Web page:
MOVIE REVIEW : ‘Helena’: Bizarre Morbidity Without a Sense of Style

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It was probably worth every costly cent for Kim Basinger to get out of doing the dreadful “Boxing Helena” (selected theaters)--but you have to wonder whatever there was about it that persuaded her to consider doing it in the first place.

Julian Sands, his pronounced British accent unexplained, stars as Dr. Nick Cavanaugh, a chief surgeon in an unnamed North American city who as a child was extolled to work hard--and was simultaneously taunted by his sexy, amoral mother who flaunted her open nudity and casual affairs. When the mother dies, the doctor is all set to put her elegant mansion up for sale when he encounters the gorgeous but haughty Helena (Sherilyn Fenn), with whom he had once had a one-night stand and is now absolutely transfixed by her.

An awkward pursuit ensues, with her rushing out of the mansion and into the street, where she is struck by a car. When she regains consciousness she finds her legs have been amputated and that she has become the doctor’s prisoner. That he does not yet feel she is sufficiently dependent upon him is made overwhelmingly clear by repeated foreshadowing shots of a replica of the armless Venus de Milo.


In her directorial debut, Jennifer Chambers Lynch, who also wrote the script from Philippe Caland’s story, reveals her filmmaker-father David Lynch’s taste for the bizarre without any of his darkly perceptive humor and sense of style. “Boxing Helena” has been filmed with the straightforwardness of a standard TV movie, which means that it lapses swiftly into a protracted exercise in morbidity and silliness ending in a creaky cop-out device almost as old as the movies themselves.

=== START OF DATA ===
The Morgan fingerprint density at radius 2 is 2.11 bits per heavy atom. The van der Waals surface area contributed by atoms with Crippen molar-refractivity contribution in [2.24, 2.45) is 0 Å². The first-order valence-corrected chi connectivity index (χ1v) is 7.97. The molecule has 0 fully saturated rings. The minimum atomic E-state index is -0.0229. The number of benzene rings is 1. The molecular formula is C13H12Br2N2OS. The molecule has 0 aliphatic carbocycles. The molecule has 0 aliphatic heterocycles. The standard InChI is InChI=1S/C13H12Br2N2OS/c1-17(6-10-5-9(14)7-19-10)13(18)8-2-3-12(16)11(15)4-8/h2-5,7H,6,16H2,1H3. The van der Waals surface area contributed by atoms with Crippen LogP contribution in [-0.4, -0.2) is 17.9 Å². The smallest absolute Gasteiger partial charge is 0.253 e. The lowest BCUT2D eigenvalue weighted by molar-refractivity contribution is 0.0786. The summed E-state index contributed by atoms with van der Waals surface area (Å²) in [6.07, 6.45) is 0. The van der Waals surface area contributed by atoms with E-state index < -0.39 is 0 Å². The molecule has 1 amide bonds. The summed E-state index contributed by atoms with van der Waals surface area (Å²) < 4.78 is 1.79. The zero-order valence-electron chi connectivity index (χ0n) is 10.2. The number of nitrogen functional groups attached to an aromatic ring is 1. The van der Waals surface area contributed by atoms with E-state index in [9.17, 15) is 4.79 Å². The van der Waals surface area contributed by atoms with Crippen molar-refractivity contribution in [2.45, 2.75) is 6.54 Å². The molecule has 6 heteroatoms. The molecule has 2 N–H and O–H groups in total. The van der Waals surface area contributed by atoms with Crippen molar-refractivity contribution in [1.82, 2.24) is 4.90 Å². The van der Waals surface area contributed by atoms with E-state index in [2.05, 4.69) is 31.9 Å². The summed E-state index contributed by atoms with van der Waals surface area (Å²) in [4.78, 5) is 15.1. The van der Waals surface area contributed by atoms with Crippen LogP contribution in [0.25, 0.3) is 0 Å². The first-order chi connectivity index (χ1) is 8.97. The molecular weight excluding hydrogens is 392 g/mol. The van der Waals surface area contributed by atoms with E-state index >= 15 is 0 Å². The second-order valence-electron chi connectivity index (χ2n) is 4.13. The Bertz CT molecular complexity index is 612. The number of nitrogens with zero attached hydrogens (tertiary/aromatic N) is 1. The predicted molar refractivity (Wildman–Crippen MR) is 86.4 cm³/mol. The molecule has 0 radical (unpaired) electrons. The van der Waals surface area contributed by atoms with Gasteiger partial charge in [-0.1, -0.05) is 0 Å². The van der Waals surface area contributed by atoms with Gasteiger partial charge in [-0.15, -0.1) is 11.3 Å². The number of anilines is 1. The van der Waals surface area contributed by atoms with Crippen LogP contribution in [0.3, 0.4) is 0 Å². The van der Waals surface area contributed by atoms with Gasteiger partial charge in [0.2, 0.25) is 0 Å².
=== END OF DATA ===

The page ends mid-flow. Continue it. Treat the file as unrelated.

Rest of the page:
Devoid of wit and irony, the film becomes merely a simple, blunt expression of extreme fear of women compounded by the preposterous, not to say dangerous, notion that absolute helplessness causes a woman to fall in love with a man for whom she had previously expressed only contempt. At any rate, it would take a great deal more talent and ability than Lynch possesses to enable us to see Nick and Helena’s love-hate nexus as some kind of extreme metaphor for Angst -ridden contemporary relationships between men and women.

Sands and Fenn seemed to have trusted Lynch completely, and both give selfless, committed portrayals that just might have worked in a more subtle and substantial context. Sands is expert at projecting infantile creepiness, and Fenn excels in the film’s one sane passage in which she attempts to explain to Nick what a woman needs emotionally from a man.

The year’s most thankless role surely must be that of Betsy Clark as Nick’s fiancee, who keeps throwing herself at a man who’s clearly terminally weird. Also on hand are Art Garfunkel and Kurtwood Smith, as Nick’s fellow doctors, and Bill Paxton, who gamely attempts to work up some humor as Helena’s macho boyfriend. “Boxing Helena” (rated R for two scenes of strong sexuality and for language) fails by a wide mark to live up to all the publicity stirred up by its producer’s suit against Basinger.

‘Boxing Helena’

Julian Sands: Dr. Nick Cavanaugh

Sherilyn Fenn: Helena

Bill Paxton Ray: O’Malley

Art Garfunkel: Dr. Lawrence Augustine

A Main Line Pictures presentation. Director Jennifer Chambers Lynch. Producers Carl Mazzacone, Philippe Caland. Executive producers James R. Schaeffer, Larry Sugar. Screenplay by Lynch from a story by Caland. Cinematographer Frank Byers. Editor David Finfer. Music Graeme Revell. Art director Paul Huggins. Set decorator Sharon Braunstein. Sound J. Bayard Carey. Running time: 1 hour, 50 minutes.

MPAA-rated R (for two scenes of strong sexuality and for language).